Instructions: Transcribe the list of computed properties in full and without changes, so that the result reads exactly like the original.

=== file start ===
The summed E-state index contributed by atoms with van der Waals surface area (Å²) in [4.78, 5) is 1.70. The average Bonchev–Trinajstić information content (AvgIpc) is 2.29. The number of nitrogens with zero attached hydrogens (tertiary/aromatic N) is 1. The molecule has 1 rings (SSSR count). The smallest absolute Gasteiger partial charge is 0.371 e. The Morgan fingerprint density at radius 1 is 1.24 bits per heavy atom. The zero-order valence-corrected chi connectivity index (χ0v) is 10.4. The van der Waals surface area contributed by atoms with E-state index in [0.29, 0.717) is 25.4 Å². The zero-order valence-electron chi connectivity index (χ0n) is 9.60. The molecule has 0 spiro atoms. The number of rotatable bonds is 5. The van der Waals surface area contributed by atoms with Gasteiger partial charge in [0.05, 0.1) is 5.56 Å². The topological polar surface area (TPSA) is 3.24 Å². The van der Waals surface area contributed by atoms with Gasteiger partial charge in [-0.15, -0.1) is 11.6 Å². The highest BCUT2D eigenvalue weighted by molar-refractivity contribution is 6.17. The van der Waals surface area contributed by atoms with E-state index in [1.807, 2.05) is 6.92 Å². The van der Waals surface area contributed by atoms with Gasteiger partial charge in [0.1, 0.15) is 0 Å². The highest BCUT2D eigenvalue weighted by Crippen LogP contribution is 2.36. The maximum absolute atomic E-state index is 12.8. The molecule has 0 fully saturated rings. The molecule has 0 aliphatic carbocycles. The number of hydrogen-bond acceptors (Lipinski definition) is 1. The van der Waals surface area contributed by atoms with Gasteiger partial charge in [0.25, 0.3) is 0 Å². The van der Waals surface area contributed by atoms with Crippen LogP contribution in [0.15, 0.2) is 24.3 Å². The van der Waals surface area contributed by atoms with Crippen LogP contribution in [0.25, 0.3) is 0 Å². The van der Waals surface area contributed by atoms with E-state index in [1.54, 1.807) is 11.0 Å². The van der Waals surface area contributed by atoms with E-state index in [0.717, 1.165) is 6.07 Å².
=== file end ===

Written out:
The summed E-state index contributed by atoms with van der Waals surface area (Å²) in [4.78, 5) is 1.70. The average Bonchev–Trinajstić information content (AvgIpc) is 2.29. The number of nitrogens with zero attached hydrogens (tertiary/aromatic N) is 1. The molecule has 1 rings (SSSR count). The smallest absolute Gasteiger partial charge is 0.371 e. The Morgan fingerprint density at radius 1 is 1.24 bits per heavy atom. The zero-order valence-corrected chi connectivity index (χ0v) is 10.4. The van der Waals surface area contributed by atoms with E-state index in [0.29, 0.717) is 25.4 Å². The zero-order valence-electron chi connectivity index (χ0n) is 9.60. The molecule has 0 spiro atoms. The number of rotatable bonds is 5. The van der Waals surface area contributed by atoms with Gasteiger partial charge in [0.05, 0.1) is 5.56 Å². The topological polar surface area (TPSA) is 3.24 Å². The van der Waals surface area contributed by atoms with Gasteiger partial charge in [-0.15, -0.1) is 11.6 Å². The highest BCUT2D eigenvalue weighted by molar-refractivity contribution is 6.17. The van der Waals surface area contributed by atoms with E-state index in [1.807, 2.05) is 6.92 Å². The van der Waals surface area contributed by atoms with Gasteiger partial charge in [0.1, 0.15) is 0 Å². The highest BCUT2D eigenvalue weighted by Crippen LogP contribution is 2.36. The maximum absolute atomic E-state index is 12.8. The molecule has 0 fully saturated rings. The molecule has 0 aliphatic carbocycles. The number of hydrogen-bond acceptors (Lipinski definition) is 1. The van der Waals surface area contributed by atoms with Gasteiger partial charge in [0.25, 0.3) is 0 Å². The van der Waals surface area contributed by atoms with Crippen LogP contribution in [0.15, 0.2) is 24.3 Å². The van der Waals surface area contributed by atoms with Crippen LogP contribution in [0.25, 0.3) is 0 Å². The van der Waals surface area contributed by atoms with E-state index in [1.54, 1.807) is 11.0 Å². The van der Waals surface area contributed by atoms with E-state index in [0.717, 1.165) is 6.07 Å².